Now to the 1920 scenes. Mikhalkov is not a newcomer to the subject of the Russian Civil War, having treated it in his directorial debut, At Home Among Strangers (Svoi sredi chuzhikh, chuzhoi sredi svoikh, 1974) and in A Slave of Love. Both times he tried to conceal his sympathies behind generic conventions of the Western and melodrama, respectively. This time, taking sides is unavoidable, and Mikhalkov comes out firmly on the side of the (mostly) noble White officers who are languishing in a makeshift filtration camp in the Crimea. There is no sun in this gate to hell, only the eternal magenta-gray dusk. The motley crew of military men, stripped of their epaulettes and their pride, are still harboring some hope: they are promised pardon and repatriation to mainland Russia or, if they so wish, permission to emigrate—if they agree to lay down arms and recognize the new rulers. They acquiesce—a few enthusiastically, the majority with resentment and consternation. They don’t have a choice anyway.
A conflict erupts between an aging colonel (Iumatov) who is openly servile to the new regime and a defiant cavalry captain (Kishchenko). Soon the captain disappears, reported to the guards by the colonel. The next morning, the colonel is found dead— strangled, as we eventually learn, by the aristocratic junior lieutenant (Biković). The grim proceedings are enlivened by an ever-optimistic young cadet (Michkov), a tongue-in-cheek Cossack captain (Boltaev) and a svelte, liberal-minded naval officer (Ustiugov). The prisoners’ fate is in the hands of three Red commanders—two of them historical characters, the firebrand revolutionary Rozaliia Zemliachka (an arresting—there is no other word—Miriam Sekhon) and the Hungarian communist Béla Kun (Bachurskii), and the third, a fictitious character, Georgii Sergeevich (Karpov), who turns out to be none other than the altar boy from 1907 who has grown up and changed faiths even if he is still trying to reconcile Communism and Christianity. Mikhalkov hasn’t lost his knack for selecting actors—these are all fresh faces and even the minor characters are memorable. The protagonist is now a captain. Mārtiņš Kalita, who gained 20 kg for these scenes, has a less winning role here—he is mostly called upon to look brooding and morose behind his glasses and repeat the questions: “How did it happen?” and “When did it all begin?”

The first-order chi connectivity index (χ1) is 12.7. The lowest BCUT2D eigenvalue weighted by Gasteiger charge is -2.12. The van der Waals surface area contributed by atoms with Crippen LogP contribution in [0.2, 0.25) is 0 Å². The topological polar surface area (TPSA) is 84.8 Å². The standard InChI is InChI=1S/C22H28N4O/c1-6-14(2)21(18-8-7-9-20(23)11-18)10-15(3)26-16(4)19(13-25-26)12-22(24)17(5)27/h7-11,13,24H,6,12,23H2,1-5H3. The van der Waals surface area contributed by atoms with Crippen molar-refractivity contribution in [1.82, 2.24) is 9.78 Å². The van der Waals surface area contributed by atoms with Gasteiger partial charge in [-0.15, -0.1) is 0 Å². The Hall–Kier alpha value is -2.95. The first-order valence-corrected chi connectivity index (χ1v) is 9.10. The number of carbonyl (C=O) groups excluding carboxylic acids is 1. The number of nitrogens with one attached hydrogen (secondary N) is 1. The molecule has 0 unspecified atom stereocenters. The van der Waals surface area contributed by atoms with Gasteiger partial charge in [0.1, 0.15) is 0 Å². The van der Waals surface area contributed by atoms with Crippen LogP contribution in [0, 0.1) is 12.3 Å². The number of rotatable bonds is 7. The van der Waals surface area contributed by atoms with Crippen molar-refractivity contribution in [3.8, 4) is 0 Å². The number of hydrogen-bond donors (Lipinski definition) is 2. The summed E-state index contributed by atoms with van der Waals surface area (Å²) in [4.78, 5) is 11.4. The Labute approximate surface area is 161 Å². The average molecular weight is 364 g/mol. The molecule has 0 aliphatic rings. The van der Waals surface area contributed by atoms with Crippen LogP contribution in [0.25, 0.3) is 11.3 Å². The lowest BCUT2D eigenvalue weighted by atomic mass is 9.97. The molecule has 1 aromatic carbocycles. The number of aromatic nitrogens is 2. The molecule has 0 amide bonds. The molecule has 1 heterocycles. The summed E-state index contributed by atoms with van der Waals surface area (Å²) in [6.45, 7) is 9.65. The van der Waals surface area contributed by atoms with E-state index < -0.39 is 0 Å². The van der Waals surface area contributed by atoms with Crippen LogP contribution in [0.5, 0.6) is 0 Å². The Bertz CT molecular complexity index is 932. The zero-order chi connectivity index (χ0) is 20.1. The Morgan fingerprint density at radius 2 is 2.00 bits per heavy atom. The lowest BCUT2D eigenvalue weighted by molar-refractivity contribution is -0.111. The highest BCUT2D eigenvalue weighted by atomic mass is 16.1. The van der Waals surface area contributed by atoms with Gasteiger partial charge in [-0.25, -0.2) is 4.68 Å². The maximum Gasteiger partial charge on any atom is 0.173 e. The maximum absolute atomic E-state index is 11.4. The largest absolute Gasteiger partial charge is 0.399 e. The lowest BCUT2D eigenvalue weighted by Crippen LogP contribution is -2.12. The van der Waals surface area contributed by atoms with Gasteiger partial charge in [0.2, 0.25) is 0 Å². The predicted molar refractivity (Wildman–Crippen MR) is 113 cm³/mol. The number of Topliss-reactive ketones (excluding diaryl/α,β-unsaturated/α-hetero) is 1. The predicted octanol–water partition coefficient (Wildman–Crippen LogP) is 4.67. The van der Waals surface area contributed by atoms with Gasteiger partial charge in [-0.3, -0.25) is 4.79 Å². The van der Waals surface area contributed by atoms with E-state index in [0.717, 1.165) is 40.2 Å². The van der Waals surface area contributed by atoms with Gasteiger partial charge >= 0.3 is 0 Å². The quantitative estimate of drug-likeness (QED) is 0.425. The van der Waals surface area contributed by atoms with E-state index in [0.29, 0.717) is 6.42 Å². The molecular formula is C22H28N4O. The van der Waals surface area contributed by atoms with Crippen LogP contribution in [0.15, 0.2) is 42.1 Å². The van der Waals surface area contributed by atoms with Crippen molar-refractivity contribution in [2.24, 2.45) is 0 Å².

Mikhalkov builds his story not so much on historical fact as on historical conjecture. His answer to the hero’s questions is: things had already begun to go wrong in the sunny world of 1907. The clues—he calls them “little bells”—are dispersed throughout the film. Look closer. However, this answer is not quite satisfactory. We do notice that smart-looking Tsarist army officers are not terribly interested in ordinary people’s issues; that priests are lazy or venal; that small-time entrepreneurs, like the local photographer, are venal and corrupt; that hoteliers are prone to theft; that waiters are obsequious or rude, depending on who they serve. But does any of it explain, much less justify, the horrible bloodbath that followed, the millions killed for a utopian idea(l)? Hardly. Mikhalkov himself admits that these small pecadillos could not amount to a root cause of the revolution. Yet, in his inimitable smooth-talking fashion, he insists that they did, in a way, somehow, obliquely, incrementally, and then he comes full circle saying yes, they mattered.
Mikhalkov’s position is expressed and explained most clearly through the obnoxious character of the touring prestidigitator (Avangard Leont’ev) who has accidentally destroyed the hero’s watch. This personage, enamored of all things European—even, improbably, Marx—is meant to provoke contempt as he sings praises to the West, while the “enlightened” viewer should only see hypocrisy and double-thinking in his soliloquy. The hero’s reaction, meanwhile, is rather indifferent: he does regret the lost watch he traded for a cheap imitation, but he doesn’t see anything particularly inappropriate in the magician’s reasoning—and neither will the viewers unless their brains have been thoroughly picked by the Bumblebee and other anti-Western propagandists.
Perhaps the most risible bit of “evidence” is the proposition that Darwinian theory helped destroy the Faith and thus was the catalyzer for everything that went wrong in Russia. This sounds like a joke. However, knowing how much time the man spends battling the imaginary “enemies of Russia” and his devotion to Orthodoxy, he is probably serious. “If there is no God, anything goes,” his logic concludes. Even funnier, some Russian reviewers take it for granted that Darwin was a fraud. After Marx and Darwin, the next culprit is classical Russian literature, which, according to one of the characters, had “taught us to hate Russia for a whole century.” Russian literature taught readers to question the authority of the state, but for Mikhalkov, the powers that be and the nation are the same. It is indeed ironic that the self-proclaimed anti-Westerner Mikhalkov becomes a casualty of the same fallacy that many Western observers of today’s Russia succumb to: equating authority and the people. Seriously, he—an heir to an illustrious family whose members changed allegiances several times, depending on the prevailing political wind—should know better.